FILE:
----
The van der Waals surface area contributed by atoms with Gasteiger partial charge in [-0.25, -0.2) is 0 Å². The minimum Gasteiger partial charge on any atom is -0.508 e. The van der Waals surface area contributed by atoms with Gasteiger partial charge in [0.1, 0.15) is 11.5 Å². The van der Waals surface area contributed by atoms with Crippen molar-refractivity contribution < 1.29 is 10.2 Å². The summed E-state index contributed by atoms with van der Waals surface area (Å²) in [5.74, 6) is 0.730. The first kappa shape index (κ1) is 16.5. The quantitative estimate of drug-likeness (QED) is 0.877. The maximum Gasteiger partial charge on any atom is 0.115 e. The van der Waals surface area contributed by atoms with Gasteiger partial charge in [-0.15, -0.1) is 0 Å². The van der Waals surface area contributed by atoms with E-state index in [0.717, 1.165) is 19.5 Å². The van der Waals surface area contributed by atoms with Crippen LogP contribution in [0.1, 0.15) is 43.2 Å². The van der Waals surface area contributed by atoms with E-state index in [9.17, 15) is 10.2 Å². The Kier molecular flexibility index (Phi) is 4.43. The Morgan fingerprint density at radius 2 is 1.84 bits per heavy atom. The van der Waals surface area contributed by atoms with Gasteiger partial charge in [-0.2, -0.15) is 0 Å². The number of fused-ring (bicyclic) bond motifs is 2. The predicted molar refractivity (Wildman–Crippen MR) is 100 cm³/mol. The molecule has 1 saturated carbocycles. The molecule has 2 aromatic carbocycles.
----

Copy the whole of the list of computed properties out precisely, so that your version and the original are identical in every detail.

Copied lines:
The van der Waals surface area contributed by atoms with Gasteiger partial charge in [-0.25, -0.2) is 0 Å². The minimum Gasteiger partial charge on any atom is -0.508 e. The van der Waals surface area contributed by atoms with Gasteiger partial charge in [0.1, 0.15) is 11.5 Å². The van der Waals surface area contributed by atoms with Crippen molar-refractivity contribution < 1.29 is 10.2 Å². The summed E-state index contributed by atoms with van der Waals surface area (Å²) in [5.74, 6) is 0.730. The first kappa shape index (κ1) is 16.5. The quantitative estimate of drug-likeness (QED) is 0.877. The maximum Gasteiger partial charge on any atom is 0.115 e. The van der Waals surface area contributed by atoms with Gasteiger partial charge in [-0.15, -0.1) is 0 Å². The van der Waals surface area contributed by atoms with E-state index in [0.717, 1.165) is 19.5 Å². The van der Waals surface area contributed by atoms with Crippen LogP contribution in [0.1, 0.15) is 43.2 Å². The van der Waals surface area contributed by atoms with E-state index in [9.17, 15) is 10.2 Å². The Kier molecular flexibility index (Phi) is 4.43. The Morgan fingerprint density at radius 2 is 1.84 bits per heavy atom. The van der Waals surface area contributed by atoms with Gasteiger partial charge in [-0.2, -0.15) is 0 Å². The number of fused-ring (bicyclic) bond motifs is 2. The predicted molar refractivity (Wildman–Crippen MR) is 100 cm³/mol. The molecule has 1 saturated carbocycles. The molecule has 2 aromatic carbocycles.